The aim of ECTMIH is to provide an arena for scientists, experts, policy makers and practitioners to share research, ideas, developments and breakthroughs in the field of global health. The main objective of ECTMIH 2021 is to explore global challenges in health, migration and equity. Through plenaries, scientific sessions, workshops, and symposium this year’s conference will focus on the tracks listed below. We are also planning on a special Corona disease day where we focus on the pandemic from different angels; the virus, vaccines,  economic impact, social impact etc. 


1. Migration, climate and health

2. HIV, TB, hepatitis, vector-borne and neglected tropical diseases

3. OneHealth, antimicrobial resistance, water and sanitation

4. Universal health coverage, health Priorities, public health & health systems, e-health and governance
5. Nutrition, NCD’s, mental and oral health

6. Disasters, accidents, injuries and global surgery

7. Maternal and child health, sexual and reproductive health and rights (SRHR)

UNHCR reports the highest levels of displacement on record, with an unprecedented 70,8 million people around the world who have been forced from home. Furthermore, the top five killers of displaced children under the age of five are malaria, malnutrition, measles, diarrhoea and respiratory tract infections. We hope that your contributions to the conference shed light on the issues displaced people face.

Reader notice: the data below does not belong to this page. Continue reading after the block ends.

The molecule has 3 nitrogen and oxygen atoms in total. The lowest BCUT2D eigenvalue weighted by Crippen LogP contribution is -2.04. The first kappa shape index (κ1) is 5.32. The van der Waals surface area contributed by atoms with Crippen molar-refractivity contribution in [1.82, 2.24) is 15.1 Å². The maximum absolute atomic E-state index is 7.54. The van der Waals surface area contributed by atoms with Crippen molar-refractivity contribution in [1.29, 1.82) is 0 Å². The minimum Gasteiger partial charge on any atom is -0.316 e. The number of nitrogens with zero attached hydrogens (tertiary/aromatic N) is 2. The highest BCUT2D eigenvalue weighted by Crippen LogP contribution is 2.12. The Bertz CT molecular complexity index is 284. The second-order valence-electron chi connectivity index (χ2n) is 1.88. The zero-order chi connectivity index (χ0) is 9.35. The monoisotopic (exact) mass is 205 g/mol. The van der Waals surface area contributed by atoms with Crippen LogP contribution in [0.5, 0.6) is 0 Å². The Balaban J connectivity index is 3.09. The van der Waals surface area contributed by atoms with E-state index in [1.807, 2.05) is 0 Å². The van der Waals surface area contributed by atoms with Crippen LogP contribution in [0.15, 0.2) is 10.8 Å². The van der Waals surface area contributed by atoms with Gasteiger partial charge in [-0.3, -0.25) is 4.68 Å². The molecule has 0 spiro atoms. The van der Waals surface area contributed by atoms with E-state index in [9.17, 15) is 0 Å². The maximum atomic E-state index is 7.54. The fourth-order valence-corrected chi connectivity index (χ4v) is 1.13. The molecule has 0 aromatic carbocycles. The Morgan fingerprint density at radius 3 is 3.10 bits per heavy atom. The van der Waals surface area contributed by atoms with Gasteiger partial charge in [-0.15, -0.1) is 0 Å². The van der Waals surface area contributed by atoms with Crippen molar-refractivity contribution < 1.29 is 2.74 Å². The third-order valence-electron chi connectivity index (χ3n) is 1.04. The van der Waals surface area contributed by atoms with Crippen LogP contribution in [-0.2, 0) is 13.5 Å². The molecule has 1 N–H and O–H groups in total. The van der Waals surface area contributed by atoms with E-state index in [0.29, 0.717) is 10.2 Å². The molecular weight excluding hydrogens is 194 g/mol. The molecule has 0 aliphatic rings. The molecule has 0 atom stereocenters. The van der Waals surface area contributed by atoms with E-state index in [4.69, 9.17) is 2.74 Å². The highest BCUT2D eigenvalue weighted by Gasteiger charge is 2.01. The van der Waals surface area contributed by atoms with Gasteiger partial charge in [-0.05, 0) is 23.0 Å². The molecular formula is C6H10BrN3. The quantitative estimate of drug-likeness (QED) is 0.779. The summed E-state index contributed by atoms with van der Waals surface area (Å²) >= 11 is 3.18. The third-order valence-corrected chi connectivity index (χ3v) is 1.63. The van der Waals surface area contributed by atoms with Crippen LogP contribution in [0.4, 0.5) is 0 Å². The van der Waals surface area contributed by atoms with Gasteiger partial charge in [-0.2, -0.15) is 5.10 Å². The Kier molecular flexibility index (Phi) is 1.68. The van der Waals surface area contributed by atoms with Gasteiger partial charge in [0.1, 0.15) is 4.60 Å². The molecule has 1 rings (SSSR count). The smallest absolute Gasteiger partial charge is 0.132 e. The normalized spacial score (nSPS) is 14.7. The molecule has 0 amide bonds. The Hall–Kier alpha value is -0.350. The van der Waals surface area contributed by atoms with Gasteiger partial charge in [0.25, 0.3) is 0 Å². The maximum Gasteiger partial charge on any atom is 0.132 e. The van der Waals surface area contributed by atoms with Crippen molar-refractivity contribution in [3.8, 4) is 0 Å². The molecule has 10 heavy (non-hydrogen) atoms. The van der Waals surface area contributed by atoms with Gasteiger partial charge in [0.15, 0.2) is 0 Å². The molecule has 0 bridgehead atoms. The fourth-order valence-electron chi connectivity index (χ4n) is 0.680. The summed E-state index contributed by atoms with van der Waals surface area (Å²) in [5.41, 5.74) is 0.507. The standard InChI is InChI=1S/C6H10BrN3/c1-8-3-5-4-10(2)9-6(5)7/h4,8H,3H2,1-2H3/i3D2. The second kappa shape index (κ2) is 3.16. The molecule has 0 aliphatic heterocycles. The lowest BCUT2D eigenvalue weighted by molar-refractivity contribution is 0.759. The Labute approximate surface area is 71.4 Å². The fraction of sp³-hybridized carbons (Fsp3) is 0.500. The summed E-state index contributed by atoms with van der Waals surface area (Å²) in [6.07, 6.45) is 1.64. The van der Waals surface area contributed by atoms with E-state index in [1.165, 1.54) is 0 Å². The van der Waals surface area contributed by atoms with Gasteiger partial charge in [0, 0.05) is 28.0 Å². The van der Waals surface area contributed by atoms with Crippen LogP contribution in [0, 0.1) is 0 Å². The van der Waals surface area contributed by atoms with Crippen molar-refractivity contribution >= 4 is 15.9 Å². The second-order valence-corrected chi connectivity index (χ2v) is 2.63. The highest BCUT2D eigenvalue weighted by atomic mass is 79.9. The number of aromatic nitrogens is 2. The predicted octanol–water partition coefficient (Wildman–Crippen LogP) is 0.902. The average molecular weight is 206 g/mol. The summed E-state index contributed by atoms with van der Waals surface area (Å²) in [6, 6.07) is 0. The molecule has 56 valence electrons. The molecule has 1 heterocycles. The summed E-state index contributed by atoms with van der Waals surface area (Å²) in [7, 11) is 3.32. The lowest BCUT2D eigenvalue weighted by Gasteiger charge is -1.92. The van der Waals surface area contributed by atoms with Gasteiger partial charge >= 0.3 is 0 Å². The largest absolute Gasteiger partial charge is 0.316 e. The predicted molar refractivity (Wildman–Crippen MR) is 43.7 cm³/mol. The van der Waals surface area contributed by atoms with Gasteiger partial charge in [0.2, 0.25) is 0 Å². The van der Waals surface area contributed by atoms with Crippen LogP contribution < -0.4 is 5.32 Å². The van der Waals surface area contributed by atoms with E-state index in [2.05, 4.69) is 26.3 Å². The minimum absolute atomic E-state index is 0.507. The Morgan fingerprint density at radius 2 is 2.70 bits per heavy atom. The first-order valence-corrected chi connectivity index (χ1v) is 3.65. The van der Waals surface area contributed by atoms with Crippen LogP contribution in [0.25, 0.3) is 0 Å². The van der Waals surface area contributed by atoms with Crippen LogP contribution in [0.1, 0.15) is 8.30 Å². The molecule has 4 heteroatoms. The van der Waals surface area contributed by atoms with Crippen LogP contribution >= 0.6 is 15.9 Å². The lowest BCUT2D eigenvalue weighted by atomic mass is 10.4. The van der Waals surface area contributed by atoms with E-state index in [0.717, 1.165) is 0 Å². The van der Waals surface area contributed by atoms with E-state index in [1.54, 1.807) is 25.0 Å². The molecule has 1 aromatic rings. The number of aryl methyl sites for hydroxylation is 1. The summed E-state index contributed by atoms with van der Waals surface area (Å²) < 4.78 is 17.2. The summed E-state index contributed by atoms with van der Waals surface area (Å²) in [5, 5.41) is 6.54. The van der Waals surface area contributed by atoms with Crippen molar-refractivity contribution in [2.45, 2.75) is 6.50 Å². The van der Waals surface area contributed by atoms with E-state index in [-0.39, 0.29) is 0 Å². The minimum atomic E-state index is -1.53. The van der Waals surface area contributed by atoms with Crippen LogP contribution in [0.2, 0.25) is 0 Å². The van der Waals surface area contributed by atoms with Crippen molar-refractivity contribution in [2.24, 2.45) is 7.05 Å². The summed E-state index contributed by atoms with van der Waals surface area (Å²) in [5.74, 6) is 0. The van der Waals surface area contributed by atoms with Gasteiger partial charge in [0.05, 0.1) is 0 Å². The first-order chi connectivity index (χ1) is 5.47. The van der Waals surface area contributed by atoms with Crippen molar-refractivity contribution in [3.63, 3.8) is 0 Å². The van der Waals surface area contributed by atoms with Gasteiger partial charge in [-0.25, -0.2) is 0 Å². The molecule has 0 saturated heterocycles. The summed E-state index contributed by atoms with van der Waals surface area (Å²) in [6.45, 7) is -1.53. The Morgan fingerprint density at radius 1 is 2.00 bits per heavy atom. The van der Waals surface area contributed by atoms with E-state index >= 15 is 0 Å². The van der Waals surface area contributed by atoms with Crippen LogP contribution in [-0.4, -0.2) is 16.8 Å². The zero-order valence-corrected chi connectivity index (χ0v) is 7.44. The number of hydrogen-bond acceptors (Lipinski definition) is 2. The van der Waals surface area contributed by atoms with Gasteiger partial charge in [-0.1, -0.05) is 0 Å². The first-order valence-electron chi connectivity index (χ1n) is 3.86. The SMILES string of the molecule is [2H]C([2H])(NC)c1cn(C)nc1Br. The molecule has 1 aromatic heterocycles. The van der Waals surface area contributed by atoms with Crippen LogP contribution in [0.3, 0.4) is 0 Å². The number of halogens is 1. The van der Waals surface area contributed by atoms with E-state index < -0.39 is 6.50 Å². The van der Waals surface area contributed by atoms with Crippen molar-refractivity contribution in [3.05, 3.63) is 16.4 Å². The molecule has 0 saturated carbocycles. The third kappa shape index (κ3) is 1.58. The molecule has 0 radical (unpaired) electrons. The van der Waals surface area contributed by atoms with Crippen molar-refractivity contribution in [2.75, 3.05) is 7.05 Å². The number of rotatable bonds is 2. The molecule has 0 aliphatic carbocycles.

Climate change affects the social and environmental determinants of health – clean air, safe drinking water, sufficient food and secure shelter. According to WHO between 2030 and 2050, climate change is expected to cause approximately 250 000 additional deaths per year, from malnutrition, malaria, diarrhoea and heat stress. Migration and climate are important global challenges from an economic, social and health perspective. We hope that ECTMIH 2021 will be able to create interdisciplinary partnerships to meet these global challenges on health and migration.  

“COVID-19 is highlighting just how vulnerable people with lung diseases and weakened immune systems can be,“ said Dr Tedros Adhanom Ghebreyesus, WHO Director-General. “The world committed to end TB by 2030; improving prevention is key to making this happen. Millions of people need to be able to take TB preventive treatment to stop the onset of disease, avert suffering and save lives". 

During this conference we also want to focus on mental health. Poor health outcomes, premature death, human rights violations, and global and national economic loss is contributed to mental health conditions.  The WHO states that mental health problems is common among people affected by communicable diseases like HIV and TB, and non communicable diseases like cancer and cardiovascular disease. Mental health is a global health problem that needs attention, we therefore invite you to  consider mental health in your contributions.